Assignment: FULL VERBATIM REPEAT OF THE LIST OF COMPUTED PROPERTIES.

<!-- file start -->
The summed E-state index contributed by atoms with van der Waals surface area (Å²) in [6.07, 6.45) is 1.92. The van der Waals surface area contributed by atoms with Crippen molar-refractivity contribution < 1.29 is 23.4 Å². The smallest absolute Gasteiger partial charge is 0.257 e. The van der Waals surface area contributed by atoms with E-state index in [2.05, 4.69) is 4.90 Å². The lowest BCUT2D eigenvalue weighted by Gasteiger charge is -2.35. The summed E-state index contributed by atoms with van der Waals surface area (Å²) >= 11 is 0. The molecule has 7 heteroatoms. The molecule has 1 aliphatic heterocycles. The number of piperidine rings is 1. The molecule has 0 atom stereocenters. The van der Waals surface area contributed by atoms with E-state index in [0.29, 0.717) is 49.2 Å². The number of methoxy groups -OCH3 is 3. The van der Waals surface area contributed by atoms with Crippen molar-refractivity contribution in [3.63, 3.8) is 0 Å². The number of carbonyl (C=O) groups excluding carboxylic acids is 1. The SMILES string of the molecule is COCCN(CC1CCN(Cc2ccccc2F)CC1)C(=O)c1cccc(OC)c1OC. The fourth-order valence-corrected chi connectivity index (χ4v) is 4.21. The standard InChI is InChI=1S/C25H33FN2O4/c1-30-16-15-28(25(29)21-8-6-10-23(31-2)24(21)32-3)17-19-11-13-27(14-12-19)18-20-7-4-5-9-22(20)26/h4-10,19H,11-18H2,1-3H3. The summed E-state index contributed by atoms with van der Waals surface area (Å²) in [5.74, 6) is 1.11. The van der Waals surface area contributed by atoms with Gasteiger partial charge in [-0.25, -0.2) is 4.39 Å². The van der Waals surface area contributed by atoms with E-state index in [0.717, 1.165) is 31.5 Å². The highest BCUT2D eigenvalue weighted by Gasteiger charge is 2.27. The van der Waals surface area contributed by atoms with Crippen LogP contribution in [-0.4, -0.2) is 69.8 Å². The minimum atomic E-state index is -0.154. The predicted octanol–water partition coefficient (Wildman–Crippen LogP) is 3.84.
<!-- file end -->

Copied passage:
The summed E-state index contributed by atoms with van der Waals surface area (Å²) in [6.07, 6.45) is 1.92. The van der Waals surface area contributed by atoms with Crippen molar-refractivity contribution < 1.29 is 23.4 Å². The smallest absolute Gasteiger partial charge is 0.257 e. The van der Waals surface area contributed by atoms with E-state index in [2.05, 4.69) is 4.90 Å². The lowest BCUT2D eigenvalue weighted by Gasteiger charge is -2.35. The summed E-state index contributed by atoms with van der Waals surface area (Å²) >= 11 is 0. The molecule has 7 heteroatoms. The molecule has 1 aliphatic heterocycles. The number of piperidine rings is 1. The molecule has 0 atom stereocenters. The van der Waals surface area contributed by atoms with E-state index in [0.29, 0.717) is 49.2 Å². The number of methoxy groups -OCH3 is 3. The van der Waals surface area contributed by atoms with Crippen molar-refractivity contribution in [3.63, 3.8) is 0 Å². The number of carbonyl (C=O) groups excluding carboxylic acids is 1. The SMILES string of the molecule is COCCN(CC1CCN(Cc2ccccc2F)CC1)C(=O)c1cccc(OC)c1OC. The fourth-order valence-corrected chi connectivity index (χ4v) is 4.21. The standard InChI is InChI=1S/C25H33FN2O4/c1-30-16-15-28(25(29)21-8-6-10-23(31-2)24(21)32-3)17-19-11-13-27(14-12-19)18-20-7-4-5-9-22(20)26/h4-10,19H,11-18H2,1-3H3. The summed E-state index contributed by atoms with van der Waals surface area (Å²) in [5.74, 6) is 1.11. The van der Waals surface area contributed by atoms with Gasteiger partial charge in [-0.25, -0.2) is 4.39 Å². The van der Waals surface area contributed by atoms with E-state index in [0.717, 1.165) is 31.5 Å². The highest BCUT2D eigenvalue weighted by Gasteiger charge is 2.27. The van der Waals surface area contributed by atoms with Crippen LogP contribution in [-0.4, -0.2) is 69.8 Å². The minimum atomic E-state index is -0.154. The predicted octanol–water partition coefficient (Wildman–Crippen LogP) is 3.84.